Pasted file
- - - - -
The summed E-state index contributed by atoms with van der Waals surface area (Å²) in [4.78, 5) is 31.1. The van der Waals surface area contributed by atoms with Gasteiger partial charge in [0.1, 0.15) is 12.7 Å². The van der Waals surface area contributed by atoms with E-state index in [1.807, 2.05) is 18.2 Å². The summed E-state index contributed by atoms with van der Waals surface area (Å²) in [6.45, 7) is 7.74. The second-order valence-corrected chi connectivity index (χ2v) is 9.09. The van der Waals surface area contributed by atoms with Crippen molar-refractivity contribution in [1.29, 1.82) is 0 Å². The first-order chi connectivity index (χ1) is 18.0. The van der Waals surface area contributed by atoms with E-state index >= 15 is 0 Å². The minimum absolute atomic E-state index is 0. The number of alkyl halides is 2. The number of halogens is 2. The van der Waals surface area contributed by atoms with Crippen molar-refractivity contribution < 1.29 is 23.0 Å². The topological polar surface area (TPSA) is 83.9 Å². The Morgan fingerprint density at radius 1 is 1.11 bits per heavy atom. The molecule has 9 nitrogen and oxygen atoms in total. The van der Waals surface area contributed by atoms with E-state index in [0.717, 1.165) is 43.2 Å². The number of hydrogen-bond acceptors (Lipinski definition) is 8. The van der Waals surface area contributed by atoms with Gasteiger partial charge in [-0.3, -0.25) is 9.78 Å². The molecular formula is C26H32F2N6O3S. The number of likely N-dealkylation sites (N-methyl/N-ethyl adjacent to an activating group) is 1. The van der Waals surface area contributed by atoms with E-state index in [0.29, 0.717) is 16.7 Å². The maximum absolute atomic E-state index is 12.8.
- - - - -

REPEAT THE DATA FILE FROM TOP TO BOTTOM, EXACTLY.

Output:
The summed E-state index contributed by atoms with van der Waals surface area (Å²) in [4.78, 5) is 31.1. The van der Waals surface area contributed by atoms with Gasteiger partial charge in [0.1, 0.15) is 12.7 Å². The van der Waals surface area contributed by atoms with E-state index in [1.807, 2.05) is 18.2 Å². The summed E-state index contributed by atoms with van der Waals surface area (Å²) in [6.45, 7) is 7.74. The second-order valence-corrected chi connectivity index (χ2v) is 9.09. The van der Waals surface area contributed by atoms with Crippen molar-refractivity contribution in [1.29, 1.82) is 0 Å². The first-order chi connectivity index (χ1) is 18.0. The van der Waals surface area contributed by atoms with E-state index >= 15 is 0 Å². The minimum absolute atomic E-state index is 0. The number of alkyl halides is 2. The number of halogens is 2. The van der Waals surface area contributed by atoms with Crippen molar-refractivity contribution < 1.29 is 23.0 Å². The topological polar surface area (TPSA) is 83.9 Å². The Morgan fingerprint density at radius 1 is 1.11 bits per heavy atom. The molecule has 9 nitrogen and oxygen atoms in total. The van der Waals surface area contributed by atoms with E-state index in [0.717, 1.165) is 43.2 Å². The number of hydrogen-bond acceptors (Lipinski definition) is 8. The van der Waals surface area contributed by atoms with Gasteiger partial charge in [-0.3, -0.25) is 9.78 Å². The molecular formula is C26H32F2N6O3S. The number of likely N-dealkylation sites (N-methyl/N-ethyl adjacent to an activating group) is 1. The van der Waals surface area contributed by atoms with E-state index in [0.29, 0.717) is 16.7 Å². The maximum absolute atomic E-state index is 12.8.